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As Title 42 ends, immigrants speak about life at border

(NewsNation) — A sense of unease, fear, even resigned courage moves through makeshift migrant camps in El Paso, Texas, just days before the controversial immigration policy Title 42 ends. 

Title 42 allowed Customs and Border Patrol agents to turn asylum seekers away for public health reasons since early 2020. The result was a deeply politicized calamity that left a humanitarian crisis in its wake, according to experts, lawmakers and advocates on both sides of the aisle. 

In fact, more than 13,000 incidents of kidnapping, torture, rape or other violent attacks have happened to people expelled back to Mexico since 2021, according to Human Rights First.

“What a lot of people don’t understand — one of the reasons many asylum seekers are crossing the border between ports of entry and making this dangerous attempt to cross is because (they are) unable to make (asylum) claims,” immigration policy expert Danillo Zak told NewsNation last year. “Legal crossing points don’t have the capacity to handle them.”

That is something experts are skeptical will change, despite the Biden administration asserting they’ve prepared for the rollback. 

NewsNation spoke with immigrants in the border town about their decision to undertake the risky journey to Mexico, what their day-to-day was like waiting to cross the border, and what they want Americans to know about their life. 

These interviews were translated from Spanish, and edited for length and clarity. Only first names were used to protect the privacy of the immigrants.

What was life like for immigrants in Juarez? 

Juan Carlos: In reality, many people try to not stay at the border for fear of the cartels. The cartels attacked a group that was with us — they took their cell phones and money. And one friend, they almost raped her. They took all of her clothes and touched her — thank God they didn’t rape her.

What would your message be to Americans?

Juan Carlos: We ask that you have a bit of mercy, a bit of piety, and (realize) that not all cases are the same. They are special cases, but that you would be considerate of us. And if we need to learn something that you would show us. We are ready to learn what we need to.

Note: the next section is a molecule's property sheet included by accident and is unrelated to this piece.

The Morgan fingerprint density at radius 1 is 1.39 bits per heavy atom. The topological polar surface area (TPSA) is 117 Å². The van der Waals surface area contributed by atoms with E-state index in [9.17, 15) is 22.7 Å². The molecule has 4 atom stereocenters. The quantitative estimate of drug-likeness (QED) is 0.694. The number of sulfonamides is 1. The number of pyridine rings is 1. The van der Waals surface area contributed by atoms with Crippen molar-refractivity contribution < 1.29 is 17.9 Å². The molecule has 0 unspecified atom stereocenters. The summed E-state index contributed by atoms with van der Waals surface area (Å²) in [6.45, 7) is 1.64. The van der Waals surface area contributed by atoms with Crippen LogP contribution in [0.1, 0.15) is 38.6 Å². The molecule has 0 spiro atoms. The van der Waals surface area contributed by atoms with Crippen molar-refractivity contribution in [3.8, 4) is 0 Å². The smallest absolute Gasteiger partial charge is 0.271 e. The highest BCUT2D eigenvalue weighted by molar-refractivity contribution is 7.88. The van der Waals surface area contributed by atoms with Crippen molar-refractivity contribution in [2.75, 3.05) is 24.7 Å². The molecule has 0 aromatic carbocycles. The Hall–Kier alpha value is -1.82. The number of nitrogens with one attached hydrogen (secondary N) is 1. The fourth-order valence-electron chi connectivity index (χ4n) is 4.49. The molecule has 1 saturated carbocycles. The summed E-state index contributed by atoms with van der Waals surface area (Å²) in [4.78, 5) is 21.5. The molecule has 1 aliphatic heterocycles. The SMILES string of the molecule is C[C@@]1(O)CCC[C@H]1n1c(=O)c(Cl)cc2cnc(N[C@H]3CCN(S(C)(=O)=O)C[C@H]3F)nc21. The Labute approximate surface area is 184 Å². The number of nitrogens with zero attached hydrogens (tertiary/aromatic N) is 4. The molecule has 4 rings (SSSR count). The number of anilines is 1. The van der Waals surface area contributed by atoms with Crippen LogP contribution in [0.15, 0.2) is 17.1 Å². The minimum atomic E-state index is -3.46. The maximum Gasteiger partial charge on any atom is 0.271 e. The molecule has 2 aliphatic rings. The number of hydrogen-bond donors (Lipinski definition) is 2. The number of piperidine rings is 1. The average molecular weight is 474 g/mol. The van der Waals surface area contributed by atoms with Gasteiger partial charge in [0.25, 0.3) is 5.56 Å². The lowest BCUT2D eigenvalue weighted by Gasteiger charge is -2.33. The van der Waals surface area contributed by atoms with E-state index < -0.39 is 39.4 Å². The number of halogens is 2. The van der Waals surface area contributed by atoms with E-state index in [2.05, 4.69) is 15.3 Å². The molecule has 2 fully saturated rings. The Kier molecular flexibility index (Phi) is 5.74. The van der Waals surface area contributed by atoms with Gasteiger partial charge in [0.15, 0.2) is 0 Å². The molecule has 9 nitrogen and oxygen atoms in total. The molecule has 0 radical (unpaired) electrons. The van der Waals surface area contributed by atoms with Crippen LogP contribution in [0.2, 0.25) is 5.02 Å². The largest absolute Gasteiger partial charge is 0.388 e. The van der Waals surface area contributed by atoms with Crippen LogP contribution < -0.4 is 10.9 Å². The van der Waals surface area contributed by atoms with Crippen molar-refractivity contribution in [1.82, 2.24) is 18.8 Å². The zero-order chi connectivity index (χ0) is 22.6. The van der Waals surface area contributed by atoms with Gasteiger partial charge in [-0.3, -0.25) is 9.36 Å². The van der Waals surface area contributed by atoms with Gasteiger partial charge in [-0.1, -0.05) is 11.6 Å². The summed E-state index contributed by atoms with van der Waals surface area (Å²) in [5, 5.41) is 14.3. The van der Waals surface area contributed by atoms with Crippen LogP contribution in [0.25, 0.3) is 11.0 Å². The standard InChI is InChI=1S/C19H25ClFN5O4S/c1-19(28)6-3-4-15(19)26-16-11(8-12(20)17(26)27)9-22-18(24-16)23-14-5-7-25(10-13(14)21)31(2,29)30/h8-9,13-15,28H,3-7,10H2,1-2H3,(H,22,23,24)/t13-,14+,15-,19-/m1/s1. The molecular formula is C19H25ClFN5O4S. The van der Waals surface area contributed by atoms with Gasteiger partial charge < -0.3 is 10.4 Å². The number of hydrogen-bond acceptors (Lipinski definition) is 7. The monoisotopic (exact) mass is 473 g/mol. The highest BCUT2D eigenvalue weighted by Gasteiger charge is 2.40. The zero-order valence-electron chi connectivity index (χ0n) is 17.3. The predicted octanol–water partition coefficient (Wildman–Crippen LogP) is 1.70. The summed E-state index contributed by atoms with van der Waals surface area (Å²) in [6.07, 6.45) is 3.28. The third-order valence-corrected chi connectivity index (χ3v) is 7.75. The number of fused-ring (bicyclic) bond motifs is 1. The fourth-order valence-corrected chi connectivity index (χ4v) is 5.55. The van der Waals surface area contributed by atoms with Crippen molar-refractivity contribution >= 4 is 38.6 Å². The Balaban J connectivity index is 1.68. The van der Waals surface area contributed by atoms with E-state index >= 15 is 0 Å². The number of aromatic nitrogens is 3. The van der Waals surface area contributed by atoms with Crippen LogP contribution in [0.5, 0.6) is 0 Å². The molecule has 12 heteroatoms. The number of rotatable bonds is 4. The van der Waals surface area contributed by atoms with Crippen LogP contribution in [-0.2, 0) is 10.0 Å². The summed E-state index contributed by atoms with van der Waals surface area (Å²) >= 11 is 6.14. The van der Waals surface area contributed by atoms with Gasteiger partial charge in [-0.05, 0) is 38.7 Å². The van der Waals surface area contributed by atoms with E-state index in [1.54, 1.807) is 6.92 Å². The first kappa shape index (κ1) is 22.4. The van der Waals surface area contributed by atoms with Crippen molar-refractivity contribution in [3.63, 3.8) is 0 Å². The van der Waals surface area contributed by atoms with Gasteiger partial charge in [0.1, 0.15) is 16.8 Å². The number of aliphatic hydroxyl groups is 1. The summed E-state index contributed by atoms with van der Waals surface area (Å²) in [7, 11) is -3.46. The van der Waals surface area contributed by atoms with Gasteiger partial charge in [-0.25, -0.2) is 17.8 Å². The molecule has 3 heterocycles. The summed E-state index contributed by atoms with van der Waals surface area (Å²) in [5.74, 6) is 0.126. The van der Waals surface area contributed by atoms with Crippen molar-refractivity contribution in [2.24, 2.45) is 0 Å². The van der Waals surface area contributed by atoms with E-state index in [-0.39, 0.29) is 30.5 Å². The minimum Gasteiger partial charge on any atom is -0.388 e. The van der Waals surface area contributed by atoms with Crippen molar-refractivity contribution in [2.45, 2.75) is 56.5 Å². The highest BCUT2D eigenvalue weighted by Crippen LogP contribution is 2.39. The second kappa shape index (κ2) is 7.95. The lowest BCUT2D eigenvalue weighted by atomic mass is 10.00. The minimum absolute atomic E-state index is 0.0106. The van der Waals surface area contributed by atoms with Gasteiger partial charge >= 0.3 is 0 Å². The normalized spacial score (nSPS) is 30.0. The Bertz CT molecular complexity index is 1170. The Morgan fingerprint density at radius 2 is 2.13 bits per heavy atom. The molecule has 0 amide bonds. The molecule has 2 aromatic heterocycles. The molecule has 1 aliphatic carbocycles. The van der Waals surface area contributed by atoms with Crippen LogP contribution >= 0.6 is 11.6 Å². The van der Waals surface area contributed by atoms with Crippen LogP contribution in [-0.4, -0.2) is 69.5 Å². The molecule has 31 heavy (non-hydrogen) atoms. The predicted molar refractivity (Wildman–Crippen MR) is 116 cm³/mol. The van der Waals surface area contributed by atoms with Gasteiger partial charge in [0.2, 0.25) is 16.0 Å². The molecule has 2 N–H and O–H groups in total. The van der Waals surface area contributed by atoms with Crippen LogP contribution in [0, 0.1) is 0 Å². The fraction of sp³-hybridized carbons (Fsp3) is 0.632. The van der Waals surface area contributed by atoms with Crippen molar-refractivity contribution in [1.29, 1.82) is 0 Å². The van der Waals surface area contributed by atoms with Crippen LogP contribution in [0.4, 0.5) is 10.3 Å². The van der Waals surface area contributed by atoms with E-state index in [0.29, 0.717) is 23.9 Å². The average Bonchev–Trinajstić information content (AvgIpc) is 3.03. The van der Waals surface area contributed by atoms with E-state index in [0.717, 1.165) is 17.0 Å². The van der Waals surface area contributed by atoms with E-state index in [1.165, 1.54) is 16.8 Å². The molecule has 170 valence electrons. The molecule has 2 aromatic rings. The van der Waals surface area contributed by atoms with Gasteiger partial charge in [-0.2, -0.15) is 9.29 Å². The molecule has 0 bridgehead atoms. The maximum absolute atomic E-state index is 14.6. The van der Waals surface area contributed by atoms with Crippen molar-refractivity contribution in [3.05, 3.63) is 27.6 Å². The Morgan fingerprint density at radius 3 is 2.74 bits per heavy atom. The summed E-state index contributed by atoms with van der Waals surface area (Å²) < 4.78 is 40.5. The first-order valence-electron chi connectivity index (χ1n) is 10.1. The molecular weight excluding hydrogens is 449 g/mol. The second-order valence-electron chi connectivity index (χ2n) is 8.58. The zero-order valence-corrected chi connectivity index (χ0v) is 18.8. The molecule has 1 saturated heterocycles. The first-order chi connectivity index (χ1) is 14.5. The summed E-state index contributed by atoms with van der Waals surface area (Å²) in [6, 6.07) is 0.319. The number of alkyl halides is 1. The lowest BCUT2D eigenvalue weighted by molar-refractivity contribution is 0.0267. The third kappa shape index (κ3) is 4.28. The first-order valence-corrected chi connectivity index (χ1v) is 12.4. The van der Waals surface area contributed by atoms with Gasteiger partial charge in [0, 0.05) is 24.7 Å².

There was a man who crashed a car into a crowd near an immigrant shelter in Bronzeville, Texas. How did the news affect you, especially knowing some of the people who died were Venezuelan?

Christian: It was very, very painful for Latin America, for Venezuela. That is really difficult for us, but unfortunately, this is the price that many times has to be paid to have better stability, happiness — as much for the family as for the individual. I think this is one of the things one has to suffer. 

Now that they are ending Title 42, are you planning on leaving El Paso?

Christian: Practically we have to try to leave as soon as possible from here, because when Title 42 ends, it will be a bit more difficult for us migrants (in El Paso).

What challenges did you face on your journey to the U.S.-Mexico border? 

Gregory: The things that we lived through to get here – through the jungle, the Juarez cartel. I was a victim many times of robbery, of extortions. And then when you feel the most safe, after all that, you are in the streets. But we don’t have as much panic as we had. Thank God we are here and we arrived at our destination.

You were living on the streets in Juarez, and now here in the U.S. What have the conditions been like?

Isaías: You have to search for how to live day by day. And yes, there is a lot of help — people bringing food, help. But it doesn’t cover everything. We are tired of everything. We are awake all night, waiting so that we don’t lose any of our belongings.

What would your message be to Americans?

Isaías: If I could say anything, I would say I want to work for my family. This is why I came here — to work, to overcome, to do better than yesterday.  

NewsNation reporter Jorge Ventura contributed.